Acting on this conviction, I lost no time in procuring a warrant for Grayson’s apprehension, in whose possession most of the purloined notes were found; and, within a brief space, he was in Archie’s cell, and the latter was at Marian’s side, consoling her for the hours of bitter suffering she had passed on his account.

Publishing Information

Published in

  • The New York Ledger, October 28, 1876
  • Burlington [VT] Daily Sentinel, October 30, 1876
  • Mansfield [PA] Advertiser, November 1, 1876
  • The Selingrove [PA] Times, November 3, 1876
  • Sunbury [PA] Gazette, November 10, 1876 & October 18, 1878
  • The Weekly Star [Plymouth, PA], November 15, 1876
  • Spirit of the South [Rockingham, NC], December 16, 1876
  • The Moulton [AL] Advertiser, December 21, 1876
  • Saint Mary's Beacon [Leonardtown, MD], January 4, 1877
  • Orangeburg [SC] News & Times, February 3, 1877 
  • Journal & Herald [Springville, NY], March 3, 1877
  • The Xenia [OH] Gazette, March 13, 1877
  • The Cincinnati [OH] Daily Star, July 12, 1878
  • The Columbus [NE] Era, July 20, 1878
  • Fitchburg [MA] Daily Sentinel, October 14, 1878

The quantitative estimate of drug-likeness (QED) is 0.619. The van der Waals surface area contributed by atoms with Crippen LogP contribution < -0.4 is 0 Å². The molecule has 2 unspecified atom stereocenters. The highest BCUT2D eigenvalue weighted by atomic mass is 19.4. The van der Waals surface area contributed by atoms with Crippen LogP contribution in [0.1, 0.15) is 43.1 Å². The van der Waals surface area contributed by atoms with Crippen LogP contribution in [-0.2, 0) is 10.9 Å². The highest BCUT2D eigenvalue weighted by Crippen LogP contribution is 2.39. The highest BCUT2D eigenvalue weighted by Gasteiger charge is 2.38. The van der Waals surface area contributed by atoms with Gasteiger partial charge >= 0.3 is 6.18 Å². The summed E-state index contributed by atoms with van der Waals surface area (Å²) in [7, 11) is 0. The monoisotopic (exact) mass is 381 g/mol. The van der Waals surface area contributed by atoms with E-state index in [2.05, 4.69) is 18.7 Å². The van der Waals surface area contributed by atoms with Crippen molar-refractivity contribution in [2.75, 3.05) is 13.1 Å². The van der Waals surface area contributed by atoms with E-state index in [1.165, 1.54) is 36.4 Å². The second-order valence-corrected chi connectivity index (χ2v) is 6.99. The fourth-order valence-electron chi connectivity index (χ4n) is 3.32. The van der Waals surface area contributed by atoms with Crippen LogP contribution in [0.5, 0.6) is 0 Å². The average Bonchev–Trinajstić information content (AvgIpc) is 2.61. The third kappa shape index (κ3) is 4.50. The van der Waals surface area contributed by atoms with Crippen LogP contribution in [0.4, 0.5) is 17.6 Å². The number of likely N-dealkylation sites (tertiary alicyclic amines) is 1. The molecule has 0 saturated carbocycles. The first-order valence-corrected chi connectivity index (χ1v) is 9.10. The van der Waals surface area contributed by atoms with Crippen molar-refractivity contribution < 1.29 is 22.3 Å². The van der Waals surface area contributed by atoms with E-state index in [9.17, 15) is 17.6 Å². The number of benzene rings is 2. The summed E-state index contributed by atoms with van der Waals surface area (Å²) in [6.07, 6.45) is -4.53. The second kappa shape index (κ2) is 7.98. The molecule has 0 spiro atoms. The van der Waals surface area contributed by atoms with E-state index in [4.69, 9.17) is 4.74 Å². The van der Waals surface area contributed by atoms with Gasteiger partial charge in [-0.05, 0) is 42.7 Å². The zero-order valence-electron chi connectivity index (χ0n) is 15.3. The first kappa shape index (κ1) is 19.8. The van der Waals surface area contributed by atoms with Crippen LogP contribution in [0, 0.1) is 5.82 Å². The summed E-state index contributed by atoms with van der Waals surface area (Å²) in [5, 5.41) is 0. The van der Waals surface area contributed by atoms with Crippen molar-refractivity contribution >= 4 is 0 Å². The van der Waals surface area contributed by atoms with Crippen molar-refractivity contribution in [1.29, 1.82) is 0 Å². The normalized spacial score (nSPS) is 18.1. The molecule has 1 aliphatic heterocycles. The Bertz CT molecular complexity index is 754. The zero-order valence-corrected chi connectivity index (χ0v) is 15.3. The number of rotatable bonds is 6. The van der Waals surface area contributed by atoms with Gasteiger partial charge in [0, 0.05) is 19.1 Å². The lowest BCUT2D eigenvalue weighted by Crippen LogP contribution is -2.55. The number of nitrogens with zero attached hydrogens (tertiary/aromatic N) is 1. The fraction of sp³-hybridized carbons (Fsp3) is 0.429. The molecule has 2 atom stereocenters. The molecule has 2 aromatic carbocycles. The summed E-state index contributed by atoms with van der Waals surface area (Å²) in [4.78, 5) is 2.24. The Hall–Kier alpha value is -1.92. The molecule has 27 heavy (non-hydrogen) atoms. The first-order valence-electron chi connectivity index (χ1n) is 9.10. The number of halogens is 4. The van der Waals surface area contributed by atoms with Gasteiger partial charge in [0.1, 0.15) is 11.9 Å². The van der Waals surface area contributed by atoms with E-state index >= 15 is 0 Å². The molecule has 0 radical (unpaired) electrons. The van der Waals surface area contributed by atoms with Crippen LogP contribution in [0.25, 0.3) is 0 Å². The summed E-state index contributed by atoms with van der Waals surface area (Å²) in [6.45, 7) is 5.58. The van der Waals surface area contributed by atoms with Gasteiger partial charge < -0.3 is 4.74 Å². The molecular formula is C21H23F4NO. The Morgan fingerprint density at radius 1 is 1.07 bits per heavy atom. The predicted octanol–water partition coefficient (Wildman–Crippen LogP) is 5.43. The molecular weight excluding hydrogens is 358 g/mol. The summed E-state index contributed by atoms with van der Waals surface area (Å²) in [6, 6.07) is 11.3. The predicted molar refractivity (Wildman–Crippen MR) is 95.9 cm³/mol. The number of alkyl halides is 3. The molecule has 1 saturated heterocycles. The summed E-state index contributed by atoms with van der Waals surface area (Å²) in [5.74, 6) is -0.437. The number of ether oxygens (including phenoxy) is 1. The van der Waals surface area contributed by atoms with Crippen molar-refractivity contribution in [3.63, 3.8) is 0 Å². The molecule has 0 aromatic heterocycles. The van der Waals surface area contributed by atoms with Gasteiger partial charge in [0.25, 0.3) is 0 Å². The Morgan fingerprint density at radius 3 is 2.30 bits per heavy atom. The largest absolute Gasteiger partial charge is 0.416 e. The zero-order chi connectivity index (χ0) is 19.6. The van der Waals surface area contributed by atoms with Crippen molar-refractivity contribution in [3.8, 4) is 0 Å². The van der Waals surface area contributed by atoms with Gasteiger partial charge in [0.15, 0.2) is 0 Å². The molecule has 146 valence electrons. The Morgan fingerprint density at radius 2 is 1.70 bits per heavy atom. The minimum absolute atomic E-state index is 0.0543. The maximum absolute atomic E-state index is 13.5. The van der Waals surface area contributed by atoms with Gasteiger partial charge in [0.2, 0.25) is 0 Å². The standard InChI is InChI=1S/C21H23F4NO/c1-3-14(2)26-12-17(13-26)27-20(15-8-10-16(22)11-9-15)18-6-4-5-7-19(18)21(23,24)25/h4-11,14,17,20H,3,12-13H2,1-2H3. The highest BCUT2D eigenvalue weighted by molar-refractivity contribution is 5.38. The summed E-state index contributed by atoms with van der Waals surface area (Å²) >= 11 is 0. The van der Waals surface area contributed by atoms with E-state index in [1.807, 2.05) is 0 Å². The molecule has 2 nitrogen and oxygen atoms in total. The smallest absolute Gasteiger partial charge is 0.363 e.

• Claiborne Guardian [Homer, LA], November 6, 1878
  • Chicago Daily Telegraph, January 31, 1879

Reprinted as
“The Missing Bank Note” in

  • Stauton [VA] Spectator, February 13, 1877
  • Juanita Sentinel and Republican [Mifflintown, PA], March 7, 1877
  • The Indiana [PA] Progress, March 8, 1877
  • Tunkhannock [PA] Republican, March 9, 1877
  • Connecticut Western News [Salisbury, CT], March 16, 1877
  • The Greensboro [NC] Patriot, May 16, 1877;

as “The Missing Bank Notes” in

  • Grant County Advocate [Lancaster, WI], March 28, 1877
  • The Manitowac [WI] Tribune, March 29, 1877
  • Clinton [IL] Weekly Register, March 30, 1877
  • Chateauqua News [Peru, KS], April 7, 1877
  • Irving [KS] Blue Valley Gazette, April 14, 1877
  • Sickle and Sheaf [Oskaloosa, KS], April 14, 1877